- Author: Carol Hedges
- Published: August 2017 by Little G Books
- Category: Historical Fiction, Victorian, Crime, Book Review, Books, Reading
1864 marks the arrival of a brand new department store right in the shopping heart of Oxford Street. What owner John Gould does not expect, is the presence of a dead man in one of his display windows. How did he get there? And why has Gould’s store been picked out as a murder location?
Meanwhile Sir Hugh and Lady Meriel Wynward are not expecting to hear from their daughter Sybella, who died in a railway accident two years ago. So when a letter written in her hand arrives unexpectedly, on what would have been her eighteenth birthday, it throws them into turmoil. What is going on?
The year is 1864. London is blanketed in the fog rising from the river, but that isn’t bothering Mr John Gould in the least. He is taking one last turn around his brand new store before the grand opening the following day. The much awaited celebration doesn’t, unfortunately for Mr Gould, exactly unfold as expected. As the window shutters are removed, the last revealing a mock-up of a dining room showing all the associated goods available in store, the reaction of the gathered crowd is not what Mr Gould was anticipating.
Gould is very proud of this particular display. Three shop assistants laboured all day under the direction of the window dresser to set it up. Gould wanted it to convey that here is a genteel upmarket family emporium catering to the ‘right’ sort of customer.
The last thing Mr Gould expected to see was the very dead body of a man sitting at the table, with blood staining the pristine table linen.
So begins another wonderful addition to the Victorian Detectives series, written brilliantly by Carol Hedges. Detective Inspector Leo Stride and Detective Sergeant Jack Cully are back, investigating several seemingly unconnected and complex storylines in their own inimitable fashion. Aside from the murder, Stride is summoned to Lord Wynward’s residence with regard to a communication, supposedly from the daughter who died a year previously.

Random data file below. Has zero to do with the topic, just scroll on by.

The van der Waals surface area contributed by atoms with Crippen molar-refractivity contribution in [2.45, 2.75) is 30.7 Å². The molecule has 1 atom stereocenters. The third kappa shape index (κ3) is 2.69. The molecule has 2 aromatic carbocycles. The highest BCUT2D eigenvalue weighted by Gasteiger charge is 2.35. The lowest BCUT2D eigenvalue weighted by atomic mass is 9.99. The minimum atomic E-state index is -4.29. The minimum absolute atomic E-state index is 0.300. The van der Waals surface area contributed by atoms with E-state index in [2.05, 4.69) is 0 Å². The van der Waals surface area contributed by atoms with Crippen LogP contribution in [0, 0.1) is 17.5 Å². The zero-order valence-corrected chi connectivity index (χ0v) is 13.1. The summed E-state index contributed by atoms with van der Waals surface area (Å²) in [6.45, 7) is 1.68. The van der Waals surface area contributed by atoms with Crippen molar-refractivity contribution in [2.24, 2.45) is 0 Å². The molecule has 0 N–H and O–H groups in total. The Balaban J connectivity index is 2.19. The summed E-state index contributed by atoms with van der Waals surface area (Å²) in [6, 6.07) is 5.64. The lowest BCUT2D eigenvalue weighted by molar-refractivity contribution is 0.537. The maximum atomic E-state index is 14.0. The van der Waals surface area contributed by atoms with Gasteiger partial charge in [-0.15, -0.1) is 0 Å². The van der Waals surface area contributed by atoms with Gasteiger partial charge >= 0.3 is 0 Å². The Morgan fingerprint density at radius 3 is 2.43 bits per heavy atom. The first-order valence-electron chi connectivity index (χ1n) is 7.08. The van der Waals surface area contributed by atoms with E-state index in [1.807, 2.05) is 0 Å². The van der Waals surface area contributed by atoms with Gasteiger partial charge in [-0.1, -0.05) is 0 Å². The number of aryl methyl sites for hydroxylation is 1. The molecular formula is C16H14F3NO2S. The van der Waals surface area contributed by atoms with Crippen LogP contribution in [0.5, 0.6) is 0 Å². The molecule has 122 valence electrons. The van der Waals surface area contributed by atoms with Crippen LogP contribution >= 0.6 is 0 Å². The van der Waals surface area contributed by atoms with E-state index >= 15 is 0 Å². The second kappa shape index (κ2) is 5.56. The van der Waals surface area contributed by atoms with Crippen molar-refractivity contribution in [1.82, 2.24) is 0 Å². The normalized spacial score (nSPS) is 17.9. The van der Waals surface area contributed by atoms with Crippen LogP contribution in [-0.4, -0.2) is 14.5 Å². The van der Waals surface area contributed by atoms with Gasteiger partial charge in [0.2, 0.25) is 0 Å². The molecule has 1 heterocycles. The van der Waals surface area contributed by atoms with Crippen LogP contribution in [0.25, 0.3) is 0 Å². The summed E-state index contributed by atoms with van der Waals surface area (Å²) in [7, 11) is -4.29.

An important part of the narrative is London, a character in its own right. On one hand we have the great thoroughfares, parks and exclusive residential areas, contrasting strongly with the seedy, dark alleys, beggars, street children and slums of the less fortunate, described in vivid and atmospheric detail.
Dawn arrives, remaking the city anew. Fog rests in the morning streets. It renders everything limp, like the belly of a dead fish, slippery and wet. Roofs have a sliver sheen. Cobbles are slick and sticky underfoot. Dampness pervades everything; the grey walls of buildings consuming light, birthing rot. Lines of mildew run green tracks along everything.
Carol Hedges is adept at creating a comprehensive and evocative flavour of Victorian London and often dire circumstances of the poorer classes. The story is peopled with well-rounded and wonderfully named characters, all of whom are compelling, tragic, wicked and amusing in their own right. I enjoyed the entertaining dialogue between Stride and his adversary, the aptly named Rancid Cretney. And it was lovely to see the return of several characters from previous books, adding to their story lines. The intricate plot threads merge seamlessly as the crimes are resolved and the engaging present tense writing serves to keep up the momentum and involve the reader directly. I love this series (and the new covers!) Long may it continue.